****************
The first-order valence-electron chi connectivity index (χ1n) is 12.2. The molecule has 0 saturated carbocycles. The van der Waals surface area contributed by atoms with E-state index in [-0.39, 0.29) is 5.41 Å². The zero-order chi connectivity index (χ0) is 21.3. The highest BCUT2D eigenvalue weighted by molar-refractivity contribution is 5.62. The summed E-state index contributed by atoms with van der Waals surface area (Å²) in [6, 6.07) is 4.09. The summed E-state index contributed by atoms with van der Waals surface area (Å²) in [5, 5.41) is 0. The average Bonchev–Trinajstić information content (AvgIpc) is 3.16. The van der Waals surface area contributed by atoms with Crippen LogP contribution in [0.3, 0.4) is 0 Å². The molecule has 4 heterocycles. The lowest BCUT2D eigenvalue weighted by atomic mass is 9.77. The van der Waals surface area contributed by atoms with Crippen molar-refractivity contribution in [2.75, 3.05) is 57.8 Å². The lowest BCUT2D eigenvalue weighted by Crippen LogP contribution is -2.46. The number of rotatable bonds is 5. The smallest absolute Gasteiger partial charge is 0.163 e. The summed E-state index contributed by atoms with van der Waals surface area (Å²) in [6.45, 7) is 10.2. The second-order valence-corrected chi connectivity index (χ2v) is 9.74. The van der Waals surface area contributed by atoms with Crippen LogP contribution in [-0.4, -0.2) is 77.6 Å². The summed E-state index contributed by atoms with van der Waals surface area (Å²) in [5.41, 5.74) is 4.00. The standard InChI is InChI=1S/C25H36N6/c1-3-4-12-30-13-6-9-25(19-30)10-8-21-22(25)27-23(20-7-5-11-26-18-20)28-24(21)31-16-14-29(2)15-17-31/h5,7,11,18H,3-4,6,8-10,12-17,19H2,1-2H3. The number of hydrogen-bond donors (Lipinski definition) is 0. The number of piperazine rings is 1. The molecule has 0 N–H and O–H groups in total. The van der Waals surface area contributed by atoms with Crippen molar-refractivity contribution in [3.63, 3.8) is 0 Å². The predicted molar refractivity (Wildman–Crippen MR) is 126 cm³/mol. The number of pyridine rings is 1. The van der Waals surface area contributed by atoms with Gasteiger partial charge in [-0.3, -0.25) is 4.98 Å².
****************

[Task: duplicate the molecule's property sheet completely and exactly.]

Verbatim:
The first-order valence-electron chi connectivity index (χ1n) is 12.2. The molecule has 0 saturated carbocycles. The van der Waals surface area contributed by atoms with E-state index in [-0.39, 0.29) is 5.41 Å². The zero-order chi connectivity index (χ0) is 21.3. The highest BCUT2D eigenvalue weighted by molar-refractivity contribution is 5.62. The summed E-state index contributed by atoms with van der Waals surface area (Å²) in [6, 6.07) is 4.09. The summed E-state index contributed by atoms with van der Waals surface area (Å²) in [5, 5.41) is 0. The average Bonchev–Trinajstić information content (AvgIpc) is 3.16. The van der Waals surface area contributed by atoms with Crippen LogP contribution in [0.3, 0.4) is 0 Å². The molecule has 4 heterocycles. The lowest BCUT2D eigenvalue weighted by atomic mass is 9.77. The van der Waals surface area contributed by atoms with Crippen molar-refractivity contribution in [2.75, 3.05) is 57.8 Å². The lowest BCUT2D eigenvalue weighted by Crippen LogP contribution is -2.46. The number of rotatable bonds is 5. The smallest absolute Gasteiger partial charge is 0.163 e. The summed E-state index contributed by atoms with van der Waals surface area (Å²) in [6.45, 7) is 10.2. The second-order valence-corrected chi connectivity index (χ2v) is 9.74. The van der Waals surface area contributed by atoms with Crippen LogP contribution in [-0.4, -0.2) is 77.6 Å². The summed E-state index contributed by atoms with van der Waals surface area (Å²) in [5.41, 5.74) is 4.00. The standard InChI is InChI=1S/C25H36N6/c1-3-4-12-30-13-6-9-25(19-30)10-8-21-22(25)27-23(20-7-5-11-26-18-20)28-24(21)31-16-14-29(2)15-17-31/h5,7,11,18H,3-4,6,8-10,12-17,19H2,1-2H3. The number of hydrogen-bond donors (Lipinski definition) is 0. The number of piperazine rings is 1. The molecule has 0 N–H and O–H groups in total. The van der Waals surface area contributed by atoms with Crippen molar-refractivity contribution in [3.63, 3.8) is 0 Å². The predicted molar refractivity (Wildman–Crippen MR) is 126 cm³/mol. The number of pyridine rings is 1. The van der Waals surface area contributed by atoms with Gasteiger partial charge in [-0.3, -0.25) is 4.98 Å².